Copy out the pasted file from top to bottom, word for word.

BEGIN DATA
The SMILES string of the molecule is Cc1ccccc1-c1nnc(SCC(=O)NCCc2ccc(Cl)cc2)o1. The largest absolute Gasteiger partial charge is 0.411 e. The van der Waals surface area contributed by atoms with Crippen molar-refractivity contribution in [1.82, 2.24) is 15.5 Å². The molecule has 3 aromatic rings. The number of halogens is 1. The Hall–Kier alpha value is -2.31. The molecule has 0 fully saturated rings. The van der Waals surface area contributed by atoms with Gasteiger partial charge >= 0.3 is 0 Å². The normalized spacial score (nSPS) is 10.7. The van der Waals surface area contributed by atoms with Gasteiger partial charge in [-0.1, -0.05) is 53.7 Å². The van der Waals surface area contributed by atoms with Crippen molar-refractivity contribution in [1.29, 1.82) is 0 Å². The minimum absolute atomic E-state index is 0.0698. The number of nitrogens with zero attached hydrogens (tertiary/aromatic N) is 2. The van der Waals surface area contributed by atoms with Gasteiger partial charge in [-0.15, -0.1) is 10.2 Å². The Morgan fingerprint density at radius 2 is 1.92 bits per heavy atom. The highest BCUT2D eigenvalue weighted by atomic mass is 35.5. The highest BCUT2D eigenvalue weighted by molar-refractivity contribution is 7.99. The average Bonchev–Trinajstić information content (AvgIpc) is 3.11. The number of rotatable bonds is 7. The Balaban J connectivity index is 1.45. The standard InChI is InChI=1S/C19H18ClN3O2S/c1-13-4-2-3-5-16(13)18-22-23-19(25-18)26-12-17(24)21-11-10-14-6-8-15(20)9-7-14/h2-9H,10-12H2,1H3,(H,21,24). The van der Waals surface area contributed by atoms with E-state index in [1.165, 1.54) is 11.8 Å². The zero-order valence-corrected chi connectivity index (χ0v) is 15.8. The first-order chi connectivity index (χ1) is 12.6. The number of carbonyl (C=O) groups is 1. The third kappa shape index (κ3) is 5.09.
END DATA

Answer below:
The SMILES string of the molecule is Cc1ccccc1-c1nnc(SCC(=O)NCCc2ccc(Cl)cc2)o1. The largest absolute Gasteiger partial charge is 0.411 e. The van der Waals surface area contributed by atoms with Crippen molar-refractivity contribution in [1.82, 2.24) is 15.5 Å². The molecule has 3 aromatic rings. The number of halogens is 1. The Hall–Kier alpha value is -2.31. The molecule has 0 fully saturated rings. The van der Waals surface area contributed by atoms with Gasteiger partial charge >= 0.3 is 0 Å². The normalized spacial score (nSPS) is 10.7. The van der Waals surface area contributed by atoms with Gasteiger partial charge in [-0.1, -0.05) is 53.7 Å². The van der Waals surface area contributed by atoms with Crippen molar-refractivity contribution in [1.29, 1.82) is 0 Å². The minimum absolute atomic E-state index is 0.0698. The number of nitrogens with zero attached hydrogens (tertiary/aromatic N) is 2. The van der Waals surface area contributed by atoms with Gasteiger partial charge in [-0.15, -0.1) is 10.2 Å². The Morgan fingerprint density at radius 2 is 1.92 bits per heavy atom. The highest BCUT2D eigenvalue weighted by atomic mass is 35.5. The highest BCUT2D eigenvalue weighted by molar-refractivity contribution is 7.99. The average Bonchev–Trinajstić information content (AvgIpc) is 3.11. The number of rotatable bonds is 7. The Balaban J connectivity index is 1.45. The standard InChI is InChI=1S/C19H18ClN3O2S/c1-13-4-2-3-5-16(13)18-22-23-19(25-18)26-12-17(24)21-11-10-14-6-8-15(20)9-7-14/h2-9H,10-12H2,1H3,(H,21,24). The van der Waals surface area contributed by atoms with E-state index in [1.165, 1.54) is 11.8 Å². The zero-order valence-corrected chi connectivity index (χ0v) is 15.8. The first-order chi connectivity index (χ1) is 12.6. The number of carbonyl (C=O) groups is 1. The third kappa shape index (κ3) is 5.09.